Students Reach College Aspirations Thanks to University of Success
Twenty students participated in The University of Scranton’s University of Success Summer Institute. Students attending the Summer Institute participated in hands on projects, presentations and field trips to develop skills needed to successfully finish high school and gain acceptance to college.
If Terrence Sweeney, Ph.D., professor of biology, had lived in Oz, the Tin Man would not have had to go in search of the Wizard for a heart. Rather, Dorothy’s sentimental companion could have asked Dr. Sweeney to build one for him. Not a real heart mind you, but a convincing facsimile.
Justin Davis is a sophomore at Wilkes University pursuing a career in pharmacy. If not for the help of The University of Scranton’s University of Success, Davis said he might not be on such a promising path. “I owe my career up to this point to the University of Success,” Davis said. “I don’t think I’d be where I am today without the program.”
Margaret Loughney, director of the University of Success at The University of Scranton, said the program is designed to prepare high school students who are typically unrepresented on college campuses, such as first-generation students and students from socio-economically disadvantaged backgrounds, for higher education.
“These are students who are targeted by their guidance counselors as bright students who have the potential for college, but need a helping hand,” Loughney said.
Loughney said the program, which has run for 17 years, begins during the summer before the participants’ freshman year in high school. The 20 chosen applicants go through a two-week summer “academy” at The University of Scranton. The program then continues one Saturday a month for the rest of the students’ high-school careers. The program, offered free of charge to participants, is funded almost entirely by corporate and foundation grants. Sponsors are the Prudential Foundation, the William G. McGowan Charitable Fund, Met Life Foundation, Wells Fargo, the Charles Frueauff Foundation and Overlook Estate Foundation.
Loughney said the University of Success focuses on improving skills necessary to gain admission to and succeed in college, including study skills, public speaking, SAT prep and math and science enrichment courses. Loughney explained the program also reveals to students potential career paths and volunteer opportunities. Students in the summer academy volunteered at St. Francis of Assisi Kitchen and the Leahy Clinic for the Uninsured.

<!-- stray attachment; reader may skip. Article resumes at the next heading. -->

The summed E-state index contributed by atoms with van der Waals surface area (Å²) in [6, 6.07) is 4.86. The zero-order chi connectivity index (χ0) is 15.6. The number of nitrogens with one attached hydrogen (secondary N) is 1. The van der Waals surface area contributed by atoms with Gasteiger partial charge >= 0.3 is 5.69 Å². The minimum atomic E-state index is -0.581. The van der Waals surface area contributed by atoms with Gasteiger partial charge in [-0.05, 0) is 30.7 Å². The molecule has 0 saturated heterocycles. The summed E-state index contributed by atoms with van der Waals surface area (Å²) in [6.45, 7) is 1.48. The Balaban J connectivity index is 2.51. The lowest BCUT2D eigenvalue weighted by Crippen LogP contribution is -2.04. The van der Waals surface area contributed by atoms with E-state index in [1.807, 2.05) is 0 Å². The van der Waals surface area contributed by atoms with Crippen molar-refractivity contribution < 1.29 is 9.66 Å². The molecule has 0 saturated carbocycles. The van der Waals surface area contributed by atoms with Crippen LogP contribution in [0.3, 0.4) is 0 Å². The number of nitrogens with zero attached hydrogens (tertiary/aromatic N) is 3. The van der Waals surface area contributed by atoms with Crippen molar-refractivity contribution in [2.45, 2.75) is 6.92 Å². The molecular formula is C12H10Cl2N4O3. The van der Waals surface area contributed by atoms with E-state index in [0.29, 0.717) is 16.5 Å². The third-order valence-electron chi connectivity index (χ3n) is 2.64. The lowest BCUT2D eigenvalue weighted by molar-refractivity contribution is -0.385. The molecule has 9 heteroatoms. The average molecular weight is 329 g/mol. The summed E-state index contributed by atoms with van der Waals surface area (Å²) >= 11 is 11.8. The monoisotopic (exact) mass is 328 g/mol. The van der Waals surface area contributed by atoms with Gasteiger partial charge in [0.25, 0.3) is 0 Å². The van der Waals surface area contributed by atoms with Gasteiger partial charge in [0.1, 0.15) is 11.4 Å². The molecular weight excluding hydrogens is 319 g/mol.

Loughney said the program also informs parents on financial aid and other related topics they need to know about college.
“Parents are at a big disadvantage if they don’t know the system,” Loughney said. “There are parents who say, ‘I can’t afford to send my kid to college,’ and I say, ‘You can’t afford not to send them’.”
Tyler Brady, a student at Mid Valley High School, is one of the incoming freshmen for the program’s newest group. Brady, who is considering studying law in college, said he already feels he has learned a lot, “not just academically but socially,” and is excited for what lies ahead.
“It taught me a lot about myself,” Brady said. “The counselors were a big part of the experience … It opens up a lot of doors.”
Jamary Gil, a student at Scranton High School and another member of the University of Success’ incoming class, said she is grateful for this opportunity.
“It’s a huge honor being at The University of Scranton,” Gil said. “It’s an honor for the program counselors to help prepare me for college.”
Gil, who wants to study to become a physical therapist, said so far her most enjoyable experience with the University of Success is the rope course at Pocono Environmental Education Center.
“It was built around the philosophy of life,” Gil said. “It taught me how to keep your head up and work together with a team and be like a family.” Gil said this sense of teamwork and family reflects what University of Success teaches.
“We’re all striving for the same thing here,” Gil added.
Davis felt his experience with the University of Success was so impactful, he decided to come back as a camp counselor for the two-week summer academy. Davis said he loved watching the group become closer and bond over the weeks.
“To see them now from where they started – they’re like a family,” Davis said.
Davis said he hopes the participants make the most of the resources and opportunities available to them.